After Dalton's not-so-stellar third season with the Cincinnati Bengals, one can only wonder, could the previous quarterback Carson Palmer have done a better job with the talent Dalton currently has around him?

Carson Palmer:

It has been eight years since Carson Palmer's successful third-year season in the NFL in 2005, when Palmer threw for 32 touchdowns, and only 12 interceptions, with a completion percentage of 67.8. This is when the Cincinnati Bengals had a strong receiving corps with the likes of Chad Ochocinco(Johnson), T.J. Houshmandzadeh, and a strong running game with Rudi Johnson in the backfield.

In addition, the Cincinnati Bengals did not have a stellar defense; with an overall defense that was ranked No. 28 in 2005.

Andy Dalton:

Andy Dalton is now in his third season in the NFL, and hasn't looked like a franchise quarterback this season; Dalton hasn't shown his team that they can depend on him. Through 11 games this season, Dalton has accumulated 18 touchdowns, and 13 interceptions, with a completion percentage of 61.5, and this is with a receiver such as A.J. Green(the modern-day Chad Johnson for the Bengals, arguably better), and other young receivers such as Mohamed Sanu, and Marvin Jones, not to mention his tight ends, Jermaine Gresham and Tyler Eifert.

Dalton's defense is also ranked No. 6 in the NFL, the same defense that saved the Bengals from losses in Week 3 against the Green Bay Packers, and Week 11 against the Cleveland Browns.

Comparison:

One cannot compare Dalton's second starting season to Palmer's(sat out rookie season). You cannot compare 37 touchdowns and 12 interceptions to 27 touchdowns and 16 interceptions, let's not go there.

Let us instead compare Dalton's 2012 season to Palmer's 2012 season, the same year Palmer played for the Oakland Raiders, would one need to mention the lack of supporting cast around him?

Carson Palmer: 22 TDS, 14 INT, 4,018 YDS, 61.1%, 85.3 QB Rating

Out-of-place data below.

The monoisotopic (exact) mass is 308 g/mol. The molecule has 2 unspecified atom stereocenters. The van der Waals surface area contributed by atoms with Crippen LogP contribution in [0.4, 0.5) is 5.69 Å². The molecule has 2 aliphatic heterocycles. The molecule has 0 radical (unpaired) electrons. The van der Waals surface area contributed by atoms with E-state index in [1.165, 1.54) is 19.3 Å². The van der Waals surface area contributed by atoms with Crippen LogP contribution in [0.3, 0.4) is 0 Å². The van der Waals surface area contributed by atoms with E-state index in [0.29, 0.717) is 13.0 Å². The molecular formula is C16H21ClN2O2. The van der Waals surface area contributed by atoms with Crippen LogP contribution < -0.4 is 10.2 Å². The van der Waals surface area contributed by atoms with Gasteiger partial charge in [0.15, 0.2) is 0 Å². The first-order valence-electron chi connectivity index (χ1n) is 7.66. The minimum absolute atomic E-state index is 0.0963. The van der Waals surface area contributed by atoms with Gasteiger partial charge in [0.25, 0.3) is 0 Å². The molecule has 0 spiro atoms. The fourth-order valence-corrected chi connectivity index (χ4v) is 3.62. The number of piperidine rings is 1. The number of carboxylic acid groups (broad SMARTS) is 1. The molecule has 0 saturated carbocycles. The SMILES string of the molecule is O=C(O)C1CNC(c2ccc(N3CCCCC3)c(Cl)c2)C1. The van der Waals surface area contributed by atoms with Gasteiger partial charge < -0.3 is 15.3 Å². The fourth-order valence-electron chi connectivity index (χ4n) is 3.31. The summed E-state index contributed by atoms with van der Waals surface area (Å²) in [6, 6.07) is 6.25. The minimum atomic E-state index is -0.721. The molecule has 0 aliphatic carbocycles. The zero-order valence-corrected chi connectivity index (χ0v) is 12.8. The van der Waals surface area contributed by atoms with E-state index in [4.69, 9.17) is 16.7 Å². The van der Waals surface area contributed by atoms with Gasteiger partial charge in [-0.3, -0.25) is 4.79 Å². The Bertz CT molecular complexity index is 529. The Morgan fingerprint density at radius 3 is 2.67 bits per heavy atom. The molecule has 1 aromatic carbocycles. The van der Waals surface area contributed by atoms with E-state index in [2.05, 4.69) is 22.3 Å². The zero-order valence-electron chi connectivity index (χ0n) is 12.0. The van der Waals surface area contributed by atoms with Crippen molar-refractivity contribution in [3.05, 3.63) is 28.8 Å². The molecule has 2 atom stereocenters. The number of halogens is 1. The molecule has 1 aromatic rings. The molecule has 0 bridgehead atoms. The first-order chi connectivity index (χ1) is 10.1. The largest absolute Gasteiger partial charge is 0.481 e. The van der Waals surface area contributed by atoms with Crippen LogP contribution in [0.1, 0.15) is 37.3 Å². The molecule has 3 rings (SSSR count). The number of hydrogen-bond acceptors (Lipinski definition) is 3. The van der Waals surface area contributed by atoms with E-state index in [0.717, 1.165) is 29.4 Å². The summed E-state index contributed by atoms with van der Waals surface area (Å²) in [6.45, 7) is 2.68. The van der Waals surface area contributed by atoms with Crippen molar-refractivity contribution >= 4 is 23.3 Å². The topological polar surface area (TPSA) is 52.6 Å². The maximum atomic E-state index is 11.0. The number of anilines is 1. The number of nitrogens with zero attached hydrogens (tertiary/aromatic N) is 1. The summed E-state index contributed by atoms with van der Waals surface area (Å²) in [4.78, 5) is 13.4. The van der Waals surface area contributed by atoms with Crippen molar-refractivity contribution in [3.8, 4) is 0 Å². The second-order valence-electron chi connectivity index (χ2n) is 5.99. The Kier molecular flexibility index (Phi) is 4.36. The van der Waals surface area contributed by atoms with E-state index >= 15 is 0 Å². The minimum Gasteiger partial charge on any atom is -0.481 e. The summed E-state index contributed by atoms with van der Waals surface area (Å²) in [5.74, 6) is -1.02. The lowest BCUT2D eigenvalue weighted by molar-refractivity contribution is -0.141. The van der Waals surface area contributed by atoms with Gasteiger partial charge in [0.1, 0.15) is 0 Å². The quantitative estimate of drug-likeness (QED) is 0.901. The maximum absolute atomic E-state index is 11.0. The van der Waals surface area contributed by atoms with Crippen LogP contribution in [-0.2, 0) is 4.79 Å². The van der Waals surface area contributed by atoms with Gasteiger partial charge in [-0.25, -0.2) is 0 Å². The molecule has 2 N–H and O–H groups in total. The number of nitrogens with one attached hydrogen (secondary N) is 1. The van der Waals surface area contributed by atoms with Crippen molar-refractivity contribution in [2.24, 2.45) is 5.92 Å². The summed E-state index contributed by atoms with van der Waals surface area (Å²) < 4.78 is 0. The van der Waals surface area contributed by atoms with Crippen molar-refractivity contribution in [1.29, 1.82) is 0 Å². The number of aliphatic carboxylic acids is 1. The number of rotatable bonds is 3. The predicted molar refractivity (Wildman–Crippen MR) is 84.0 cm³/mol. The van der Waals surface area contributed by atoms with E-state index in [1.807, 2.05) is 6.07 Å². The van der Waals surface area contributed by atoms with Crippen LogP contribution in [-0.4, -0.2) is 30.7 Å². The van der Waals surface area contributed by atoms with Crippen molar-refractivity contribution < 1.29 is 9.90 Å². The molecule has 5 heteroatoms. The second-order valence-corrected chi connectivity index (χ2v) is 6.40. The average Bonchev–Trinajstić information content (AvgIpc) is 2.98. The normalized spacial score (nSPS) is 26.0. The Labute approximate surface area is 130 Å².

Andy Dalton: 27 TDS, 16 INT, 3,669 YDS, 62.3%, 87.4 QB Rating


The stats aren't too different from each other, and Dalton had the significantly better team(and still does), talent on offense, and a better defense; one could only imagine what Palmer would be able to do with a team of Dalton's caliber.

Palmer's worst season with the Bengals(other than starting his first season) was arguably in 2010, when he threw for 26 touchdowns, and 20 interceptions, with a completion percentage of 61.8, and a receiving corps with the likes of a washed-up Chad Johnson, and Jerome Simpson, and Cedric Benson at running back who averaged just 3.5 yards per carry.

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Palmer's current season:

Now with the Arizona Cardinals, Palmer is putting together one of his worst statistical seasons since his second year in the NFL, so far this season he has accumulated 16 touchdowns, but with 15 interceptions to go along with those touchdowns. To be fair, this is his first season in the NFC, in which he has had to face defenses like the Carolina Panthers, the New Orleans Saints, the Seattle Seahawks, and the Houston Texans, all in the top six for passing defense, which accounts for 10 of his interceptions.

Andy Dalton's current season:

This is Dalton's third year with the Bengals and he hasn't shown very much improvement, three teams were able to hold Dalton without a touchdown, those three being the Cleveland Browns, the New England Patriots, and the Miami Dolphins. In addition to being held without a touchdown, those three teams account for five of Dalton's interceptions(three against the Miami Dolphins).

In the last four games, only Andy Dalton and Matt Ryan lead the NFL in interceptions(9), with Dalton throwing 10 touchdowns, and 9 interceptions in his last four outings.

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While Palmer isn't a quarterback who can lead your team to a winning season with average players, like Tom Brady. But one thing Palmer has shown throughout his career, that if he is surrounded with talent, he will prosper and utilize the talent around him -- Dalton has yet to prove the same.